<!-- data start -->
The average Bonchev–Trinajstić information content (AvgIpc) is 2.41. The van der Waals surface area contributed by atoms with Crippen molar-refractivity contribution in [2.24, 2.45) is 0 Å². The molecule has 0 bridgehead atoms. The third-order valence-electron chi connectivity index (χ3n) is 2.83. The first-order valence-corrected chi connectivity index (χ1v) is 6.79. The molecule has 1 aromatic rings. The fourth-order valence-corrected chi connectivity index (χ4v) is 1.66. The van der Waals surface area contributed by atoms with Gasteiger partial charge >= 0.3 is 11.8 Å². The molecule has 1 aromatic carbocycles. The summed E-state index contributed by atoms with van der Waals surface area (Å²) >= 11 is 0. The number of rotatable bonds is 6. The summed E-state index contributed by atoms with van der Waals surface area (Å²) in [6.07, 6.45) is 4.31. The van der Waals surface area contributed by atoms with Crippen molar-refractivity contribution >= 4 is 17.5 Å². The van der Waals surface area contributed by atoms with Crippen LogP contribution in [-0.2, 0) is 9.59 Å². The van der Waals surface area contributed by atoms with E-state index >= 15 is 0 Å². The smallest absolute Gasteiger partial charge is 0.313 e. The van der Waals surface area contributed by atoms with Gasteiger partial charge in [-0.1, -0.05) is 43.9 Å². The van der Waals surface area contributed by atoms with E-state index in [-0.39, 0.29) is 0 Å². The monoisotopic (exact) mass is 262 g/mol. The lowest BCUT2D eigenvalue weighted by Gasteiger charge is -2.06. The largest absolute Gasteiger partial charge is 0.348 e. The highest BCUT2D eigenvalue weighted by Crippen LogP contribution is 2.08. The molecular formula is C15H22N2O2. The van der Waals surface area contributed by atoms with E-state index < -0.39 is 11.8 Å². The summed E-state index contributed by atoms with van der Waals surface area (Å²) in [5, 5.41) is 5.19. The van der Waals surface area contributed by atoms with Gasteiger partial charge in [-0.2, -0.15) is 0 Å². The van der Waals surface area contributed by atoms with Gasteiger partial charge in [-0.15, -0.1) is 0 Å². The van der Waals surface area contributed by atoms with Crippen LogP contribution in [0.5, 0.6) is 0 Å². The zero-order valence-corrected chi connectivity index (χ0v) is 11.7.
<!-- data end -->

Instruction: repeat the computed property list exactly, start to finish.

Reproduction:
The average Bonchev–Trinajstić information content (AvgIpc) is 2.41. The van der Waals surface area contributed by atoms with Crippen molar-refractivity contribution in [2.24, 2.45) is 0 Å². The molecule has 0 bridgehead atoms. The third-order valence-electron chi connectivity index (χ3n) is 2.83. The first-order valence-corrected chi connectivity index (χ1v) is 6.79. The molecule has 1 aromatic rings. The fourth-order valence-corrected chi connectivity index (χ4v) is 1.66. The van der Waals surface area contributed by atoms with Gasteiger partial charge >= 0.3 is 11.8 Å². The molecule has 1 aromatic carbocycles. The summed E-state index contributed by atoms with van der Waals surface area (Å²) >= 11 is 0. The number of rotatable bonds is 6. The summed E-state index contributed by atoms with van der Waals surface area (Å²) in [6.07, 6.45) is 4.31. The van der Waals surface area contributed by atoms with Crippen molar-refractivity contribution >= 4 is 17.5 Å². The van der Waals surface area contributed by atoms with Crippen LogP contribution in [-0.2, 0) is 9.59 Å². The van der Waals surface area contributed by atoms with E-state index >= 15 is 0 Å². The smallest absolute Gasteiger partial charge is 0.313 e. The van der Waals surface area contributed by atoms with Gasteiger partial charge in [-0.1, -0.05) is 43.9 Å². The van der Waals surface area contributed by atoms with E-state index in [-0.39, 0.29) is 0 Å². The monoisotopic (exact) mass is 262 g/mol. The lowest BCUT2D eigenvalue weighted by Gasteiger charge is -2.06. The largest absolute Gasteiger partial charge is 0.348 e. The highest BCUT2D eigenvalue weighted by Crippen LogP contribution is 2.08. The molecular formula is C15H22N2O2. The van der Waals surface area contributed by atoms with E-state index < -0.39 is 11.8 Å². The summed E-state index contributed by atoms with van der Waals surface area (Å²) in [5, 5.41) is 5.19. The van der Waals surface area contributed by atoms with Gasteiger partial charge in [-0.2, -0.15) is 0 Å². The van der Waals surface area contributed by atoms with Gasteiger partial charge in [-0.15, -0.1) is 0 Å². The van der Waals surface area contributed by atoms with Crippen LogP contribution in [0.5, 0.6) is 0 Å². The zero-order valence-corrected chi connectivity index (χ0v) is 11.7.